-Implement a binding ban by 2030 on petrol and diesel cars and vans, including hybrids.

-Roll out stronger purchase incentives for electric vehicles, such as continuing and potentially increasing the plug in car grant and temporarily scrapping VAT on electric vehicles. Also ensure that automotive companies are required to produce a certain number of electric vehicles to move in the UK market.

-Ensuring that charging infrastructure keeps pace with this rollout, and that the electrical grid gets the reinforcement capacity it needs to upgrade for electric transport.

-Introduce fiscal incentives for electric and hydrogen HGVs.

Find out more here.

Warmer buildings

Arguably, the buildings sector has made the least progress out of any sector in the UK on reducing emissions in recent years. This is largely due to falling rates of installations of energy efficiency measures in UK homes. The government must be bold and turn this around with an ambitious home retrofit programme, slashing fuel poverty and improving living standards for millions in the process. Even with the most efficient housing stock, it is still inevitable that the UK will have to switch away from its addiction to fossil fuel heating. The UK will have to make tough decisions on whether to electrify its heating or switch to hydrogen gas – or a combination of the two. With millions of homes connected to the gas grid, this will be an enormous challenge, and is one of the biggest barriers to reducing the UK’s total emissions. We propose;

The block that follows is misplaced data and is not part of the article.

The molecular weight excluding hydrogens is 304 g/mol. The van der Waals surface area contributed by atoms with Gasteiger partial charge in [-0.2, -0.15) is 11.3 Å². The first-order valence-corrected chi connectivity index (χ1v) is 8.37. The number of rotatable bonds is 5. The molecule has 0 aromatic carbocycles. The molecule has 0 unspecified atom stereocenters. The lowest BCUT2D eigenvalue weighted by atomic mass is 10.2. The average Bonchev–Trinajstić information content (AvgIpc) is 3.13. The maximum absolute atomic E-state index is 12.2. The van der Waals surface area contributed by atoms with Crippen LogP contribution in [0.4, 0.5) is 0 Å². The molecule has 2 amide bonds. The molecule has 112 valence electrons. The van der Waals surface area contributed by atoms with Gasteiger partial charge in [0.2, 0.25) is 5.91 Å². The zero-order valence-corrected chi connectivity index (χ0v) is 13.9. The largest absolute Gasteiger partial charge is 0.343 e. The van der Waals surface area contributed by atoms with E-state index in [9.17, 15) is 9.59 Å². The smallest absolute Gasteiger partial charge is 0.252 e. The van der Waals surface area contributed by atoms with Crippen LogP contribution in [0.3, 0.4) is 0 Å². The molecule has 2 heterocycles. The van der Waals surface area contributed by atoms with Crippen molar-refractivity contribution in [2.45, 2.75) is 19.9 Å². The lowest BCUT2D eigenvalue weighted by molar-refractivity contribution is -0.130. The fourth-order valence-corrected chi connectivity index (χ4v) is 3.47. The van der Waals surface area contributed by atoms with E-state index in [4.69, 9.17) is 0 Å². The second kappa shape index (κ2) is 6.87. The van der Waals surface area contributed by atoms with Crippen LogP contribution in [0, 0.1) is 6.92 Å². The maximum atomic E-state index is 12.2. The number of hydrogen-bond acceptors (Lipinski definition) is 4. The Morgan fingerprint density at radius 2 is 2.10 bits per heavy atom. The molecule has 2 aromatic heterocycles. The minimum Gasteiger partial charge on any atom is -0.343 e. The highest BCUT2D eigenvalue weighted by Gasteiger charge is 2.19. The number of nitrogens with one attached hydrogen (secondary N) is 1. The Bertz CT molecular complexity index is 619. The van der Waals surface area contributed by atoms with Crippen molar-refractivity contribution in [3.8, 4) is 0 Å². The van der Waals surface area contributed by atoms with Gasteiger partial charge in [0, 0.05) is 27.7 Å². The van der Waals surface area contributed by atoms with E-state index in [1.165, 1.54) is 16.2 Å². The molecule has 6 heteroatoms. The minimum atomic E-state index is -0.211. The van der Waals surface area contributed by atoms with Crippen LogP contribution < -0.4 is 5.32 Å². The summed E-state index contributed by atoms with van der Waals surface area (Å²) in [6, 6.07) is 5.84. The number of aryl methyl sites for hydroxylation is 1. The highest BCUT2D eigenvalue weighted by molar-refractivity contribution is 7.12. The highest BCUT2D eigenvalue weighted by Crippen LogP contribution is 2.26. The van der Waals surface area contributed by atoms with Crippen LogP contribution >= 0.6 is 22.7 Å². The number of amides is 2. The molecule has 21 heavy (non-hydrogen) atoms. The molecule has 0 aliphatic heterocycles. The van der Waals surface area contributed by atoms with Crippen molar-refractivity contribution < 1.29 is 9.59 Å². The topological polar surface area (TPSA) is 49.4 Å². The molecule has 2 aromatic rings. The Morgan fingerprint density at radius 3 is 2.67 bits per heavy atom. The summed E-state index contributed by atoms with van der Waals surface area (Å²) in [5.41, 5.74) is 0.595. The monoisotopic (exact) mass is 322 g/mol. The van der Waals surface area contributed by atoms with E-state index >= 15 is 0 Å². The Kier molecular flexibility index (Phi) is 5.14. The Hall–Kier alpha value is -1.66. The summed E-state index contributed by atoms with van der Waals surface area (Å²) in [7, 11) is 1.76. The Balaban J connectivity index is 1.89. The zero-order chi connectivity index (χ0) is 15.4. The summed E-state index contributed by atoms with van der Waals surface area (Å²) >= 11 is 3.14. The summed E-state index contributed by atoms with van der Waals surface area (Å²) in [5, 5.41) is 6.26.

-The government currently has a target for all homes to be EPC Band C or higher by 2035, and a preferred trajectory for all non-domestic rented buildings to be EPC Band B by 2030. We want the government to commission a major government review on best practise to implement this, and commit to the necessary funding required.

-Ensure a successful implementation of low carbon heating in all new homes from 2025 or sooner.

-Ensure all off gas grid homes are switched over to heat pumps by 2030.